The truth about Lucas Heights

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The truth about Lucas Heights

By Dr Jim Green

A spokesperson for the Australian Nuclear Science and Technology Organisation (ANSTO) confirmed on March 10 that there had been a series of "mishaps" at the Lucas Heights nuclear reactor over the last month. ANSTO has confirmed three "incidents" at the reactor, including the release of large amount of radioactive gas into the atmosphere which may have contaminated some workers.

Sutherland Shire Councillor Genevieve Rankin has accused ANSTO of covering up the problems. "ANSTO is misleading the community when it says that these releases are within permitted levels of emissions. It is only within permitted levels if you average it out on a yearly basis."

These "mishaps" are only the latest in a multitude of accidents at Lucas Heights.

In September 1997, the federal Liberal government decided to build a new nuclear reactor in the Sydney suburb of Lucas Heights. The decision-making process was shrouded in secrecy. A senior government official described the government's strategy like this: "Because the government couldn't win the debate on rational grounds ... it decided to 'play the game' and in the lead-up to the announcement catch the opponents totally unawares, catch them completely off-guard and starve them of oxygen".

Despite the government's efforts to keep a tight lid on the debate, the truth has gradually come out. Environmentalists, anti-nuclear activists and residents of Lucas Heights have raised numerous objections to the proposal.

What is more surprising is the level of opposition expressed by scientists, doctors and former employees of ANSTO (the organisation which operates the Lucas Heights reactor).

The government and ANSTO continually push the argument that a new reactor is necessary to produce "life-saving" medical isotopes. Yet when Dr Geoff Bower, head of the Association of Physicians in Nuclear Medicine, was asked if it would be a life-threatening situation if Australia did not produce medical isotopes locally, he said: "Probably not life-threatening. I think that's over-dramatising it, and that's what people have done to win an argument. I resist that."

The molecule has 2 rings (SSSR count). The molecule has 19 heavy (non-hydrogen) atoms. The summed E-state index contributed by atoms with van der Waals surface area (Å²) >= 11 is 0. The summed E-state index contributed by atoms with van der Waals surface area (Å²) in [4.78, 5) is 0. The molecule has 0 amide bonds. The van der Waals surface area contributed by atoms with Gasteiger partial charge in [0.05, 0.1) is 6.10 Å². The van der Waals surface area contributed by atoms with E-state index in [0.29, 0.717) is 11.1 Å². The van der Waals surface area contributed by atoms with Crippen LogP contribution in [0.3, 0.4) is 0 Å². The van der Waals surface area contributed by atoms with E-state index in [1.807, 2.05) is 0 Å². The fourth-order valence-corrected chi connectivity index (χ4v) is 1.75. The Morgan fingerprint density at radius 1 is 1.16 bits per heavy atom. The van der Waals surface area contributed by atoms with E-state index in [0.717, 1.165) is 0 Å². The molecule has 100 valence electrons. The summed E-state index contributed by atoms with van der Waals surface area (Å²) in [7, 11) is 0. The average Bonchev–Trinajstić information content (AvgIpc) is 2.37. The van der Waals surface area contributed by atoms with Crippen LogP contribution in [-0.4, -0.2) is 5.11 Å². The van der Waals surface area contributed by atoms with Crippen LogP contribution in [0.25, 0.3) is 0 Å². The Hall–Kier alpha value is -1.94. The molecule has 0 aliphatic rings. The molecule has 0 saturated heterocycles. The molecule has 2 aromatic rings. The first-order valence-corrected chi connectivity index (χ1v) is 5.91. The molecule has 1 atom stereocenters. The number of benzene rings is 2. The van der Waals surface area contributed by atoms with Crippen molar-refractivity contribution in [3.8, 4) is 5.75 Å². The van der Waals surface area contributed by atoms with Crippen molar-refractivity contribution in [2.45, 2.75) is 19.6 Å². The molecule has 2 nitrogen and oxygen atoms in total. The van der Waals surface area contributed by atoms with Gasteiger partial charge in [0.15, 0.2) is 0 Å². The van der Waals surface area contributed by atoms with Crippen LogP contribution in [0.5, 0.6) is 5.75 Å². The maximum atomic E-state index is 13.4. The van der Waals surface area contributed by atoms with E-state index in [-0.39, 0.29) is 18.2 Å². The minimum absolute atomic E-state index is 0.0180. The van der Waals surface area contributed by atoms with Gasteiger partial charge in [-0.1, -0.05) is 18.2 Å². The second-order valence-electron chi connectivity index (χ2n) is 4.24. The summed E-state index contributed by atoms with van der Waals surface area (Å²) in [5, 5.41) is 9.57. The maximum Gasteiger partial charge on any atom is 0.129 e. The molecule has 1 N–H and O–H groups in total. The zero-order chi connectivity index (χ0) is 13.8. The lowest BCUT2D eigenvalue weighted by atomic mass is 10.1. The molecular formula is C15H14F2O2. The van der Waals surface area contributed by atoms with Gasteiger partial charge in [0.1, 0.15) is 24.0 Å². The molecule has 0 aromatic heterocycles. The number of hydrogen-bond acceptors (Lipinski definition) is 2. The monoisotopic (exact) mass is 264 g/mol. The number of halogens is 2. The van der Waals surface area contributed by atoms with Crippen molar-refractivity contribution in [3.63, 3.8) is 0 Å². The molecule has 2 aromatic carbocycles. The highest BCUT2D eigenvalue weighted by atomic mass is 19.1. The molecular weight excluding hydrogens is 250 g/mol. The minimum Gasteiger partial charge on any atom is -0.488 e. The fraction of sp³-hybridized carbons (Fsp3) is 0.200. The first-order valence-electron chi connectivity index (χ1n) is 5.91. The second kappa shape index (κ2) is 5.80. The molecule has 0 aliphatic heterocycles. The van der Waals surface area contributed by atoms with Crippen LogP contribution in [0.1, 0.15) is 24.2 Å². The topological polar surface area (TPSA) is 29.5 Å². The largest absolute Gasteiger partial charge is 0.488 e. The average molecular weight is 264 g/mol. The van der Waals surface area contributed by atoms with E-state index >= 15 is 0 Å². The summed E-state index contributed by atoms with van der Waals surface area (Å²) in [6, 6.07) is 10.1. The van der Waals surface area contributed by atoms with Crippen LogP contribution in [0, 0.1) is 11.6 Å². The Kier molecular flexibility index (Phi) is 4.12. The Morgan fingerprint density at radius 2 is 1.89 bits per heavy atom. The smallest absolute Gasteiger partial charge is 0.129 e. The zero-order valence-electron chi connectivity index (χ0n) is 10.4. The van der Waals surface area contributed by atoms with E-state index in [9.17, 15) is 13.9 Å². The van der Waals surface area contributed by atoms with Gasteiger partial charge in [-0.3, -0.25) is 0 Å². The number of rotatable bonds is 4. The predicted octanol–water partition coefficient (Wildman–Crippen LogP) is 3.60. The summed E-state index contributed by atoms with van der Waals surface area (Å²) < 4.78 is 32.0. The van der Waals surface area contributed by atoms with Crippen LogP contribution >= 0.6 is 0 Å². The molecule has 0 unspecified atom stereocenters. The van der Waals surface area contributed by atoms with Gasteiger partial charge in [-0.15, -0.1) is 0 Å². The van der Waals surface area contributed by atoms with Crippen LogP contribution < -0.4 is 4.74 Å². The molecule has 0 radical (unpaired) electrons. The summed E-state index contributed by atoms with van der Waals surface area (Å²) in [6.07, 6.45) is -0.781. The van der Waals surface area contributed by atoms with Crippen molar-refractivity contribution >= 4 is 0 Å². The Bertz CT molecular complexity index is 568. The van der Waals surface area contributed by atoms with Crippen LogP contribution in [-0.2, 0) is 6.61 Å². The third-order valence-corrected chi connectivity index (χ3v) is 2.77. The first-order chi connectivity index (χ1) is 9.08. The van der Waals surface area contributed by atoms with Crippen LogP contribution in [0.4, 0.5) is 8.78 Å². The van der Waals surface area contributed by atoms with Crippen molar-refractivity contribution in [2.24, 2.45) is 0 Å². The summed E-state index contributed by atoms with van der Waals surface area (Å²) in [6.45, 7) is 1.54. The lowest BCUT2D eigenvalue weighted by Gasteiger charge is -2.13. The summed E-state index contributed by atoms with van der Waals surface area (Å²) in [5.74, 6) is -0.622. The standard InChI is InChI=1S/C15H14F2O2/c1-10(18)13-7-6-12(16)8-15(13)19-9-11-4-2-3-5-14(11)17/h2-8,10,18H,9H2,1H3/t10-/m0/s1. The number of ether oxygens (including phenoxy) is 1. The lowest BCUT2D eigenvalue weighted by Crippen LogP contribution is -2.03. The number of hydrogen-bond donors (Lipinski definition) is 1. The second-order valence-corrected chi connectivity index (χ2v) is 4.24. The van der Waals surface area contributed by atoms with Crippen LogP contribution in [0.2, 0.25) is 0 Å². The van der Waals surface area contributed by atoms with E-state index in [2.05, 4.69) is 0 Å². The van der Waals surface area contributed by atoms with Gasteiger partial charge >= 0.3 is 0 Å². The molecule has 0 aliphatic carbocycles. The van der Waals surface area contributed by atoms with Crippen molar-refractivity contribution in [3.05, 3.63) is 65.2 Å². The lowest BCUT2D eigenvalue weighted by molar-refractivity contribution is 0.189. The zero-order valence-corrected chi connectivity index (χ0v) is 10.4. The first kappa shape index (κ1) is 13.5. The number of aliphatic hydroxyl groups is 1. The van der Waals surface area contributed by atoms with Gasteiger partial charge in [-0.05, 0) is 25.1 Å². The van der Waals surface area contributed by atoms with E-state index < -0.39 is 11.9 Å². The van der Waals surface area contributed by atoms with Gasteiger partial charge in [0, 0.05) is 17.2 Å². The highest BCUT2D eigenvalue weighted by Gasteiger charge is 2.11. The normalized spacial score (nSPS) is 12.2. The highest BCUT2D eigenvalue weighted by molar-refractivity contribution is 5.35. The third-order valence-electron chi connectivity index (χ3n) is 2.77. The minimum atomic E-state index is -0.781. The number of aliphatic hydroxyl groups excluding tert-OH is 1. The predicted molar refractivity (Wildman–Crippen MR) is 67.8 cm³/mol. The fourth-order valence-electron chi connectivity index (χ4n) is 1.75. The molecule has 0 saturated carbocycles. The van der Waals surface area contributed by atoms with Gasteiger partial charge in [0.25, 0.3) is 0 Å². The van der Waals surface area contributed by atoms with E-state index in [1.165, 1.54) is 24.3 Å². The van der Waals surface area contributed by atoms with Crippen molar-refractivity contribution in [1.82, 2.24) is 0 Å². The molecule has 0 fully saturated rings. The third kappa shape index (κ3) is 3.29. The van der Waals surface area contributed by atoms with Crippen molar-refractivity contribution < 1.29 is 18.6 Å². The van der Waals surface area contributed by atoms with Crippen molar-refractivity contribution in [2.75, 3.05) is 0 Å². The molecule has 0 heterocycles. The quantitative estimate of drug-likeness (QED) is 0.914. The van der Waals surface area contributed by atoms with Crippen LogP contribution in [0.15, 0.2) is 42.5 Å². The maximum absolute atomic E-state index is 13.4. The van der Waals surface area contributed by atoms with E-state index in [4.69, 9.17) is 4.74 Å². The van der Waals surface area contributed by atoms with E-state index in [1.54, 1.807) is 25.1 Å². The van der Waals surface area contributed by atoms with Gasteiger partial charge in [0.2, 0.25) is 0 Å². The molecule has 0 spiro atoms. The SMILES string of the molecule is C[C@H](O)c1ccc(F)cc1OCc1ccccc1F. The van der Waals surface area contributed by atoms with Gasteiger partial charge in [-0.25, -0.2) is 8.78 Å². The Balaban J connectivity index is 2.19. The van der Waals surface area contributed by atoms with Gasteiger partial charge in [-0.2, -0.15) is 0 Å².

Another medical professional, Dr Harry Cohen, said, "We now have absurd statements in the media that Australians will die as a result of not having their own reactor, such is the power of the nuclear lobby".

Murray Scott, who worked at ANSTO for 15 years, explained the dangers associated with the production and processing of medical isotopes: "The most publicly appealing rationale for a replacement reactor is the production of medical isotopes. But of all the programs associated with the replacement reactor, this operation also carries the greatest risk, the greatest potential for massive radioactive contamination release and the most significant future weapons proliferation potential."

Professor Barry Allen, former chief research scientist at ANSTO, said, "The new reactor will be a step into the past. It will comprise mostly imported technology, and it may well be the last of its kind ever built. Certainly the $300 million reactor will have little impact on cancer prognosis, the major killer of Australians today."

Another argument pushed by the government and ANSTO is that the new reactor will be used for "world class" scientific research. However the CSIRO, Australia's largest scientific research organisation, said, "CSIRO is of the general opinion that more productive research could be funded for the cost of a reactor".

Professor Ian Lowe, from the science and technology department at Griffith University, said, "Science policy considerations strongly suggest that a new nuclear reactor should not be a high priority for Australia's small public sector research budget".

Former ANSTO scientist Murray Scott said a new reactor "would continue to drain students, research effort and money away from more productive fields for many decades".

A number of current and former ANSTO employees have expressed their disgust at ANSTO's dishonesty. For example a nuclear engineer employed at ANSTO for over 25 years said, "It is an unfortunate state of affairs that dear old ANSTO, which lives off taxpayers' money, is feeding us all this propaganda and very little objective information. I thought government agencies are there to serve the public — not just to perpetuate themselves."

Dr Tony Wood, who used to be head of ANSTO's engineering and reactors section, commented on the environmental impact statement produced by ANSTO: "If it is normal for the proponent [of an EIS] to tell the truth, but not necessarily the whole truth, then ANSTO's presentation is normal. Sometimes the difference between the truth and the whole truth is quite remarkable."

With friends like these, who needs enemies!

[Dr Jim Green is running for the Democratic Socialists for the seat of Heffron in the NSW election.]